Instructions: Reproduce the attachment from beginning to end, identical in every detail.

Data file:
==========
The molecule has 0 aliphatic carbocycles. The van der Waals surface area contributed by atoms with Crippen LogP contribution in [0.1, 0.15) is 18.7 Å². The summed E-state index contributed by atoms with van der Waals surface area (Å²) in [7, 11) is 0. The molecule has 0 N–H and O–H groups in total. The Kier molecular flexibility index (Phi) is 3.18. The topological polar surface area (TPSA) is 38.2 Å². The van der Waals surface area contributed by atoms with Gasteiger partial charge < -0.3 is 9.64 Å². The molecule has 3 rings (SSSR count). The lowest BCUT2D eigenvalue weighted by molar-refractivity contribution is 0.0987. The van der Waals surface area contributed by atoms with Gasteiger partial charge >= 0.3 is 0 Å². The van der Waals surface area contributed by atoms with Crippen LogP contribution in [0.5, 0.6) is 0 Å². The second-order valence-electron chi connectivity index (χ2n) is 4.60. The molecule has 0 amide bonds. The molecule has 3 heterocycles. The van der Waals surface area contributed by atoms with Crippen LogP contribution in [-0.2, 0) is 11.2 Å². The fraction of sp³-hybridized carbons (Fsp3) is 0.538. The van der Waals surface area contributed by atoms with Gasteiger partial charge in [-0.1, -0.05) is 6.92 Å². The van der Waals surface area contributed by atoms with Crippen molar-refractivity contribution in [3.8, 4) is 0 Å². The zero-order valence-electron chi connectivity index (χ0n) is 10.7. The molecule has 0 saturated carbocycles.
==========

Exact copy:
The molecule has 0 aliphatic carbocycles. The van der Waals surface area contributed by atoms with Crippen LogP contribution in [0.1, 0.15) is 18.7 Å². The summed E-state index contributed by atoms with van der Waals surface area (Å²) in [7, 11) is 0. The molecule has 0 N–H and O–H groups in total. The Kier molecular flexibility index (Phi) is 3.18. The topological polar surface area (TPSA) is 38.2 Å². The van der Waals surface area contributed by atoms with Gasteiger partial charge < -0.3 is 9.64 Å². The molecule has 3 rings (SSSR count). The lowest BCUT2D eigenvalue weighted by molar-refractivity contribution is 0.0987. The van der Waals surface area contributed by atoms with Gasteiger partial charge >= 0.3 is 0 Å². The van der Waals surface area contributed by atoms with Crippen LogP contribution in [0.5, 0.6) is 0 Å². The second-order valence-electron chi connectivity index (χ2n) is 4.60. The molecule has 0 amide bonds. The molecule has 3 heterocycles. The van der Waals surface area contributed by atoms with Crippen LogP contribution in [-0.2, 0) is 11.2 Å². The fraction of sp³-hybridized carbons (Fsp3) is 0.538. The van der Waals surface area contributed by atoms with Gasteiger partial charge in [-0.1, -0.05) is 6.92 Å². The van der Waals surface area contributed by atoms with Crippen molar-refractivity contribution in [3.8, 4) is 0 Å². The zero-order valence-electron chi connectivity index (χ0n) is 10.7. The molecule has 0 saturated carbocycles.